What reasons do conservatives give for wanting to make changes regarding the civil rights movement in Texas textbooks?What reasons do conservatives give for wanting to make changes regarding the...

What reasons do conservatives give for wanting to make changes regarding the civil rights movement in Texas textbooks?

What reasons do conservatives give for wanting to make changes regarding the civil rights movement in Texas textbooks?

Asked on by dpetty04

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brettd's profile pic

brettd | High School Teacher | (Level 2) Educator Emeritus

Posted on

I disagree strongly with post #6.  The poster argues that states' rights are the issue, based on peoples' freedom of religion and tolerance, but apparently not within the state of Texas?  Are all people there socially and politically conservative (ask San Antonio, Austin and the southern third of the state that question)?  And yet the poster argues that freedom and tolerance of different views is important.

The poster states that kids are exposed to way too much "liberal" behavior, behavior which she obviously disagrees with, but being exposed to too much "conservative" behavior is just fine.  So this is no longer a states' rights issue, it is a personal political and social bias.  It probably should be stated as such.

Whether she agrees with it or not, the Ten Commandments are not the basis of, nor are they reflected in US law or government.  Thou Shalt Not Kill, Thou Shalt Not Steal.  That's it.  Those that do not believe in Christianity or hold the same social views of the poster should not be forced to study them, if she truly believes in religious freedom and tolerance.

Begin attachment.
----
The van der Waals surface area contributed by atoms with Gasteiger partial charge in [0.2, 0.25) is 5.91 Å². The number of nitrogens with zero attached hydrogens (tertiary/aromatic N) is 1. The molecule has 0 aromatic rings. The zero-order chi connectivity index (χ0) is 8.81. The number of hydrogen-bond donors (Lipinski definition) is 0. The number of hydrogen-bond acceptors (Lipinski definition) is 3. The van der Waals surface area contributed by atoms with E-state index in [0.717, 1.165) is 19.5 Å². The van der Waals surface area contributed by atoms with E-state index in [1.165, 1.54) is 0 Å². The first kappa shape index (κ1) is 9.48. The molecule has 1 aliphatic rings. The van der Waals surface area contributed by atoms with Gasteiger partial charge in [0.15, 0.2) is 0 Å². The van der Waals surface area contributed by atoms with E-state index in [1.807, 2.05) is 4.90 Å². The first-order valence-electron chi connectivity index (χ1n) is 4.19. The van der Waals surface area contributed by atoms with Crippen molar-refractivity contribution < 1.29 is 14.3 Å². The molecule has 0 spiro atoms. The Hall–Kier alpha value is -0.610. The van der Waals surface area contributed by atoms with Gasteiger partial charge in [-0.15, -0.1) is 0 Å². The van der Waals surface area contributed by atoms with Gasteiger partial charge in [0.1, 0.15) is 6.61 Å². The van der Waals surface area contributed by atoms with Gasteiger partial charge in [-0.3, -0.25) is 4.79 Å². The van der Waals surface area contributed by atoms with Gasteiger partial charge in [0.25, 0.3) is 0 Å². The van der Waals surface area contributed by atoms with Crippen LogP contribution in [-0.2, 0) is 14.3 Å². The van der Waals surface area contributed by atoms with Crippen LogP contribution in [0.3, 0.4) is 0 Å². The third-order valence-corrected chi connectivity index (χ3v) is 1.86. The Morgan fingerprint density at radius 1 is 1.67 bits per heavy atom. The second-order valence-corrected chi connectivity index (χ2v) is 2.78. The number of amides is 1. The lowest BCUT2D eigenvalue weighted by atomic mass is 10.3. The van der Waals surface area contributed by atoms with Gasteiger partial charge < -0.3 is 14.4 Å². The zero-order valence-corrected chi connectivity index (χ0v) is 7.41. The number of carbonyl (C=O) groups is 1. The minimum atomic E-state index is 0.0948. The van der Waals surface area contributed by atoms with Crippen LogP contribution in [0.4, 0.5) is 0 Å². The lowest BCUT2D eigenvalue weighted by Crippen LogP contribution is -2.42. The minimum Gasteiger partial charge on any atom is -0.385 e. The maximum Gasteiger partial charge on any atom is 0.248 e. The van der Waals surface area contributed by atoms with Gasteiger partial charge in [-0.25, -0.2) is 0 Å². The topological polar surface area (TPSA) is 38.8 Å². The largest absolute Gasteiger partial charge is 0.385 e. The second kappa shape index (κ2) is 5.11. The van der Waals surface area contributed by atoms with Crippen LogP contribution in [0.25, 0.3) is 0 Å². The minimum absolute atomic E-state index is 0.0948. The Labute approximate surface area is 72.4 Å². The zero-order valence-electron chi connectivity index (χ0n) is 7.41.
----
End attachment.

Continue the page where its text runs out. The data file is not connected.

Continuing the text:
Lastly, the President does wear a flag pin.  All the time.  Google his photo, or the phrase Obama flag pin and you'll see what an utter myth that is.  And even though we disagree about nearly everything, I still love my country!  Amazing.  I'm still a patriot.  Go figure.

amy-lepore's profile pic

amy-lepore | High School Teacher | (Level 1) Educator Emeritus

Posted on

Textbooks are written with the objectives of every state.  Every publisher does this.  Of course, if teachers and parents feel so strongly about it in other states, they can simply choose another publisher rather than the ones so heavily influenced by Texas.  We don't have national textbooks yet, although it seems that more and more we have leaders who would like us to all be cookie-cutter copies of one another and are pushing us all toward some one-world global society.

lorrainecaplan's profile pic

Lorraine Caplan | College Teacher | (Level 1) Educator Emeritus

Posted on

Let's face it.  Our history books aren't always correct.  This may be an issue of not wanting our children's backs to be broken from the sheer weight of an unabridged history book, but I remember when I was in high school and being shocked later in college to find out that our government interred Japanese-Americans during WWII.  It wasn't in the book.  I don't think this should end up being a huge attack against conservatives.  The country could use a little more conservatism.